Robert Mion

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# Monkey in the Middle

## Part 1

1. Ugh, this kind of puzzle again?
2. Planning my data structures
3. Skipping input parsing
4. My algorithm in JavaScript in stages

### Ugh, this kind of puzzle again?

You know the kind:

• Several players
• Multiple rounds
• Lots of player attributes to track
• Attributes of multiple players changing multiple times in a single round

It will likely require:

• Multiple collections of dictionaries (array of objects in JavaScript)
• Multiple properties
• Some being methods, some being arrays
• Lots of re-checking the puzzle explanations
• Lots of trial and error
• Lots of patience

Hopefully I can earn at least one star when this is all done.

But prior disappointments have me feeling not too confident.

Still, I'm excited to get to work!

### Planning my data structures

Referring to the first monkey in the example input:

Monkey 0:
Starting items: 79, 98
Operation: new = old * 19
Test: divisible by 23
If true: throw to monkey 2
If false: throw to monkey 3

I need a list of monkeys:

[
{ },
{ },
...
]

Monkey 0 has three properties:

{
items: ...,
operation: ...,
test: ...
}

items is an array:

items: [79, 98]

operation is a function that works with each number in items:

operation: (index) => {
let new = items[index] * 19
new = Math.floor(new / 3)
items[index] = new
}

test is a function that works with each updated number in items:

test: (index) => {
let item = items.splice(index, 1)
if (item % 23 == 0) {
monkeys[1].items.push(item)
} else {
monkeys[2].items.push(item)
}
}

I foresee needing to edit each property and method due to misreading the instructions.

Now for the tracker of each monkey's number of inspected items.

At the end of each round, I need to tally up each monkeys number of inspected items.

In the example, there are four monkeys:

[0, 0, 0, 0]

At the end of round 1, these are each monkey's items:

Monkey 0: 20, 23, 27, 26
Monkey 1: 2080, 25, 167, 207, 401, 1046
Monkey 2:
Monkey 3:

So this needs to be my tally:

[4, 6, 0, 0]

I think I just need to increment each amount by the length of each monkey's items.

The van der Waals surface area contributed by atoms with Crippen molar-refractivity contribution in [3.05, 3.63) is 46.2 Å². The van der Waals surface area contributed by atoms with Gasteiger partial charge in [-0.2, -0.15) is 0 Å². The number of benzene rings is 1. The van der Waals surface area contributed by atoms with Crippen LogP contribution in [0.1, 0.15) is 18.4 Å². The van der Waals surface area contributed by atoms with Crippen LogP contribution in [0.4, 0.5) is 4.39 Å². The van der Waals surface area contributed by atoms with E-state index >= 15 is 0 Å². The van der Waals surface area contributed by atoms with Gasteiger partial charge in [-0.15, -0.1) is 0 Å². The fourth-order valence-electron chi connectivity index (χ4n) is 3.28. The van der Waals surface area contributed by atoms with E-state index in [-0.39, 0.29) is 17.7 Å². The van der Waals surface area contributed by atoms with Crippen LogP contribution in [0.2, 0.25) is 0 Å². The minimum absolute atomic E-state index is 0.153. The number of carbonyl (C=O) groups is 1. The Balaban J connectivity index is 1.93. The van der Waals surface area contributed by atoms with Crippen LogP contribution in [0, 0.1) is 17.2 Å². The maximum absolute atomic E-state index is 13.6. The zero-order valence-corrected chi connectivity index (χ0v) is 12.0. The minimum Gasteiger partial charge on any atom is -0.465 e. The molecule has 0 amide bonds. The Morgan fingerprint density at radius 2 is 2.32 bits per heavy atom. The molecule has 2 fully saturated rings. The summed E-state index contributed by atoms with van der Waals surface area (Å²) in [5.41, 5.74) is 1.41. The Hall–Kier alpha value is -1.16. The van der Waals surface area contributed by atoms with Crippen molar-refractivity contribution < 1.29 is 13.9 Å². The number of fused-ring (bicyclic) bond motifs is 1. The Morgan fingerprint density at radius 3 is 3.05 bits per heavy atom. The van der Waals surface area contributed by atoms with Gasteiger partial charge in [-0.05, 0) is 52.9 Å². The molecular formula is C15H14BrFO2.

Hopefully it ends up being that simple.

### Skipping input parsing

• This puzzle's input would require a lot of code to parse into the data structure I outlined above
• I'm confident I could do it, but am more interested in writing an algorithm that plays each round than I am in parsing the input
• I don't intend to build a simulator for this puzzle, mostly because I still have doubts that I'll solve Part 1 let alone Part 2
• Therefore, I'll manually build my monkeys array

### My algorithm in JavaScript in stages

Monkey 0 in my monkeys array:

{
items: [79, 98],
operation() {
let now = this.items[0] * 19
now = Math.floor(next / 3)
this.items[0] = now
this.test()
},
test() {
let item = this.items.shift()
if (item % 23 == 0) {
monkeys[2].items.push(item)
} else {
monkeys[3].items.push(item)
}
}
}

Issues I overlooked when writing the object above:

• Having to remove each item after passing it to another monkey
• Avoiding use of the keyword new
• Using this in each method

I store the count of each monkey's inspected items as:

let times = [0,0,0,0]

Each round of Keep Away is represented as:

for (let m = 0; m < monkeys.length; m++) {
times[m] += monkeys[m].items.length
while (monkeys[m].items.length) {
monkeys[m].operation()
}
}

Finally, I calculate the product of the two largest counts:

times
.sort((a, b) => b - a)
.slice(0, 2)
.reduce((product, count) => product * count)

It works on the example input.

Will it work on my puzzle input?

...

Too high.

With manual entry of data comes high likelihood for errors.

Did I mis-enter some number?

Yes. Yes I did.

Will it work now?

## Part 2

### Confused and thus prohibited

• I understand that I no longer need to divide and round down
• But after removing that line from each monkey in my example input and processing 20 rounds, I get three correct amounts and one amount that is two higher than expected
• Since the example tests go from 1 to 20, I can't easily confirm where my algorithm is going wrong
• Plus, I honestly don't know another way to manage my relief so that I could run all 10000 rounds

So, sadly, I don't think I'll be earning this second star.

## I did it!

• I solved Part 1!
• By troubleshooting my way through writing a working data structure, loop and fixing data that I manually entered!

I have a poor track record with Part 2's that are performance tests.

Even if I wanted to run my algorithm and hope that it eventually processes all 10000 rounds, I'm sure it wouldn't generate the correct answer since it didn't work on 20 rounds of the example input.

Nonetheless, I'm proud that I earned one star.